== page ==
fraud, there is no claim that the accountants' Feasibility Study contained false and misleading statements. Also Peat, Marwick makes a timely and relevant observation, namely, that nowhere in the Second Amended Complaint do the plaintiffs ever claim or allege that they read and relied upon the Feasibility Study.
The Deanes seek to bolster their latest effort by including and quoting from portions of a later prepared audit report undertaken by Aucoin, Sanchez and Paul, an independent Louisiana accounting firm. The audit was performed at the request of a Louisiana bank serving as the indenture trustee for the bond issue (Complaint paras. 13-16) and covered the Hospital's financial statements and operations over an 11-months period, through December 31, 1981.
The audit report did not discuss, comment, or criticize Peat, Marwick's Feasibility Study or the Hospital's projections referenced therein. Also, the report disclaimed any opinions on the Hospital's financial statements for the 11-month period ending December 31, 1981. "We are not in a position to, nor was the scope of our work sufficient to enable us to express, and we do not express, an opinion on the financial statements referred to above." (Complaint para. 15).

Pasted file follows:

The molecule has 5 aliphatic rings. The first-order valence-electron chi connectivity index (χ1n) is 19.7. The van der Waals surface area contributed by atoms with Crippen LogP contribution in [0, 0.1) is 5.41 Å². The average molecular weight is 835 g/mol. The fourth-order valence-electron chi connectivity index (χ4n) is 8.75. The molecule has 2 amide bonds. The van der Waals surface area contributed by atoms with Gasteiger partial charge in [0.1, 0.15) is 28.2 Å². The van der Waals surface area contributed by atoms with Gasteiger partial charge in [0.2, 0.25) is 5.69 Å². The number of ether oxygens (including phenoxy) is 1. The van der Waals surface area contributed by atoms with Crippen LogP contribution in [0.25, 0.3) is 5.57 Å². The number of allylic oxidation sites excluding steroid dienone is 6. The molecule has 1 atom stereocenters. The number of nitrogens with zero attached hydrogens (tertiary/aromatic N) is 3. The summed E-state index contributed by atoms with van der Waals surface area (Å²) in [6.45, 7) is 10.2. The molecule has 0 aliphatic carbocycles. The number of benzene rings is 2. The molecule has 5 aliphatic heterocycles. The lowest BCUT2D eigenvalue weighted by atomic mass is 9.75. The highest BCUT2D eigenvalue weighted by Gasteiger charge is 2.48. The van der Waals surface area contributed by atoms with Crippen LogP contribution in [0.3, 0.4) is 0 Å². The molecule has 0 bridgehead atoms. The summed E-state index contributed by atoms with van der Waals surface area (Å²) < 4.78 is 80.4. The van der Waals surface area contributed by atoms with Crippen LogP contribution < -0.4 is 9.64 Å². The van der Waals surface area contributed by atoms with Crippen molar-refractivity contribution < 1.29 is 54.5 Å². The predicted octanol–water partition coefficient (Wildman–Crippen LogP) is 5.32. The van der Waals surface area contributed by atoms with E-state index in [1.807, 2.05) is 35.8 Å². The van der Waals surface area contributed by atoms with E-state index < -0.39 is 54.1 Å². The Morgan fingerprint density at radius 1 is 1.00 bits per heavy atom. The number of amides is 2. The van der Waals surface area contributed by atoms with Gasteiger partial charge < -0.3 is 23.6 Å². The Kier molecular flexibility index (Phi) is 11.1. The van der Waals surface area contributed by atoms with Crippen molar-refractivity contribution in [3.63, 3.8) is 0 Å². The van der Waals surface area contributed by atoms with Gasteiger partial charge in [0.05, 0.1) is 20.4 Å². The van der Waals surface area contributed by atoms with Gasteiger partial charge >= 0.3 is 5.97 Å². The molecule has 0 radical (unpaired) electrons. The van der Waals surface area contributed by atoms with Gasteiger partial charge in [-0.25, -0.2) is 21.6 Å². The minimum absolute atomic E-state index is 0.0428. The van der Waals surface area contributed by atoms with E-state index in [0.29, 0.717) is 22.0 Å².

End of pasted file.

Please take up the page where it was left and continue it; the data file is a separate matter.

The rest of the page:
Count I charges all defendants with a violation of Section 17(a) of the 1933 Securities Act. The plaintiff's reliance upon that section as to Peat, Marwick is premised upon the theory of an implied private damage remedy. The weight of case authority suggests, however, that an implied private right of action is doubtful and unavailable. The Supreme Court decision, Aaron v. SEC, 446 U.S. 680, 689, 64 L. Ed. 2d 611, 100 S. Ct. 1945 (1980) left open the question as to whether 17(a) gives rise to a private right of action. Subsequent to Aaron various courts have held that Section 17(a) provides no implied right of action for damages. See, Keys v. Wolfe, 709 F.2d 413, 416 (5th Cir. 1983); Landry v. All American Assurance Co., 688 F.2d 381, 384-91 (5th Cir. 1982); Summer v. Land & Leisure, Inc., 571 F. Supp. 380, 386-87 (SD Fla. 1983); Kimmel v. Peterson, 565 F. Supp. 476, 482-88 (ED Pa. 1983).